Before I begin, it’s important to understand two things as we head into this election. First, in most instances, the president will not directly impact your life in ways you may believe. Life will go on, and it’ll remain similar to how it was. The decisions a few individuals make in Washington do not affect your life in ways the media and our power-hungry bureaucrats lead you to think. They do this to elevate your emotion, so you continue to rely on them like a user seeking his fix. That leads to my second point. We are Americans. A collective of over three hundred million. We share more in common than we understand. Yes, things may divide us ideologically, but we’re predominately good people seeking the common goal of a better life for us and our loved ones. In saying that, we would be remiss to continue this notion that we are a divided country with staunch disagreements. It’s not true. Now, onto the predictions.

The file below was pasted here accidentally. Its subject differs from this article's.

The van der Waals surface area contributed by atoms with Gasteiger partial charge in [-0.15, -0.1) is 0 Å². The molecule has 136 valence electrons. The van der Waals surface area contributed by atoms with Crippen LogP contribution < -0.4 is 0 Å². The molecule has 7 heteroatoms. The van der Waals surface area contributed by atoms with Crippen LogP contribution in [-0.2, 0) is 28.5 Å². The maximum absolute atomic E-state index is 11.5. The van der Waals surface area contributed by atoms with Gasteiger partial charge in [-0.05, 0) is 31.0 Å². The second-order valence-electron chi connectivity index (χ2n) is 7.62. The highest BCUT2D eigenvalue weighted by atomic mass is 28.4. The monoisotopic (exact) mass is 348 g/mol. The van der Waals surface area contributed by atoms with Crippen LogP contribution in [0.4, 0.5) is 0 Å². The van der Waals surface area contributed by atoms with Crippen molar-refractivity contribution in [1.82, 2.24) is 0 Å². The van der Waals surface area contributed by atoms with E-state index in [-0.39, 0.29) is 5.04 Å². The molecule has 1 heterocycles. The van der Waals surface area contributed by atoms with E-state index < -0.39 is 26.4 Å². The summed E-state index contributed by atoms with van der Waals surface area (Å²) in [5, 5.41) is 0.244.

2020. The year we went to war against a virus, and minorities took center stage. Both matter when projecting the results on November 3. First, the war. America has never changed leaders during a war. Interesting to note, that is true when we last battled a major pandemic in 1918 with the Spanish Flu. The most recent example is 2004 when the Iraq War was center stage with Bush and Kerry. Americans opted to stay the course. Similarly, Americans had a choice to alter the course of the Cold War in 1984 with Reagan and Mondale. We stuck with Nixon when the Vietnam War heated up, FDR through WWII, and Wilson through WWI. Americans even stayed with Madison through the War of 1812. History proves it’s not only tough to unseat a sitting president, but it has never happened when trying to unseat a wartime president.